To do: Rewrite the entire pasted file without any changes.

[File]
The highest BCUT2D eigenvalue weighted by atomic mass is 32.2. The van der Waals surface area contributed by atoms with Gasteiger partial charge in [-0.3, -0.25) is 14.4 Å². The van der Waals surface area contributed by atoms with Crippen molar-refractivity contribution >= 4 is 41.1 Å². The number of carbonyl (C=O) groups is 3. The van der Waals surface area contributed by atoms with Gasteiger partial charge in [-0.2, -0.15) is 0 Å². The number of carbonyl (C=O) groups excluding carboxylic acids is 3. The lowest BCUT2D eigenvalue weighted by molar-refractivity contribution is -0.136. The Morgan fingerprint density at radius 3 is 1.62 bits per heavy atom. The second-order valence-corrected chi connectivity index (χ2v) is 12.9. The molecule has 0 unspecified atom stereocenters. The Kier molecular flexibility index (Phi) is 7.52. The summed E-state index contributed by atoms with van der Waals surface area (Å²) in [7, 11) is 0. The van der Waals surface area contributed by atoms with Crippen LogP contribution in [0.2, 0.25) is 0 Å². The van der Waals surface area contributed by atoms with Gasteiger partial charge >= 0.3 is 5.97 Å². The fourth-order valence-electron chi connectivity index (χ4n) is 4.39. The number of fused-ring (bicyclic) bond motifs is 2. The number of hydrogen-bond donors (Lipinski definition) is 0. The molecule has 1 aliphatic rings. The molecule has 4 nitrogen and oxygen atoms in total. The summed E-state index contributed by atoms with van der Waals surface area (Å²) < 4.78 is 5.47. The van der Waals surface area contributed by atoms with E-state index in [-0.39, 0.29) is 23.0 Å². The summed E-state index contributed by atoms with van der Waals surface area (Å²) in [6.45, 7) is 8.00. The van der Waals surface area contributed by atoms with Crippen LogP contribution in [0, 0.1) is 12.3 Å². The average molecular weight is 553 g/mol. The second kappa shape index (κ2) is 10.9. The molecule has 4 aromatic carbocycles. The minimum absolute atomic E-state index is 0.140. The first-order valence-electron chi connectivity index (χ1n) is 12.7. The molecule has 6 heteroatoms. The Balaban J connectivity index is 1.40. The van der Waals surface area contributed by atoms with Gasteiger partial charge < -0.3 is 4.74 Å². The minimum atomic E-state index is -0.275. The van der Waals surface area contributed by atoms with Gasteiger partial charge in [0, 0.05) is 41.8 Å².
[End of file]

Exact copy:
The highest BCUT2D eigenvalue weighted by atomic mass is 32.2. The van der Waals surface area contributed by atoms with Gasteiger partial charge in [-0.3, -0.25) is 14.4 Å². The van der Waals surface area contributed by atoms with Crippen molar-refractivity contribution >= 4 is 41.1 Å². The number of carbonyl (C=O) groups is 3. The van der Waals surface area contributed by atoms with Gasteiger partial charge in [-0.2, -0.15) is 0 Å². The number of carbonyl (C=O) groups excluding carboxylic acids is 3. The lowest BCUT2D eigenvalue weighted by molar-refractivity contribution is -0.136. The Morgan fingerprint density at radius 3 is 1.62 bits per heavy atom. The second-order valence-corrected chi connectivity index (χ2v) is 12.9. The molecule has 0 unspecified atom stereocenters. The Kier molecular flexibility index (Phi) is 7.52. The summed E-state index contributed by atoms with van der Waals surface area (Å²) in [7, 11) is 0. The van der Waals surface area contributed by atoms with Crippen LogP contribution in [0.2, 0.25) is 0 Å². The van der Waals surface area contributed by atoms with Gasteiger partial charge >= 0.3 is 5.97 Å². The fourth-order valence-electron chi connectivity index (χ4n) is 4.39. The number of fused-ring (bicyclic) bond motifs is 2. The number of hydrogen-bond donors (Lipinski definition) is 0. The molecule has 1 aliphatic rings. The molecule has 4 nitrogen and oxygen atoms in total. The summed E-state index contributed by atoms with van der Waals surface area (Å²) < 4.78 is 5.47. The van der Waals surface area contributed by atoms with E-state index in [-0.39, 0.29) is 23.0 Å². The summed E-state index contributed by atoms with van der Waals surface area (Å²) in [6.45, 7) is 8.00. The van der Waals surface area contributed by atoms with Crippen LogP contribution in [0, 0.1) is 12.3 Å². The average molecular weight is 553 g/mol. The second kappa shape index (κ2) is 10.9. The molecule has 4 aromatic carbocycles. The minimum absolute atomic E-state index is 0.140. The first-order valence-electron chi connectivity index (χ1n) is 12.7. The molecule has 6 heteroatoms. The Balaban J connectivity index is 1.40. The van der Waals surface area contributed by atoms with Gasteiger partial charge < -0.3 is 4.74 Å². The minimum atomic E-state index is -0.275. The van der Waals surface area contributed by atoms with Gasteiger partial charge in [0, 0.05) is 41.8 Å².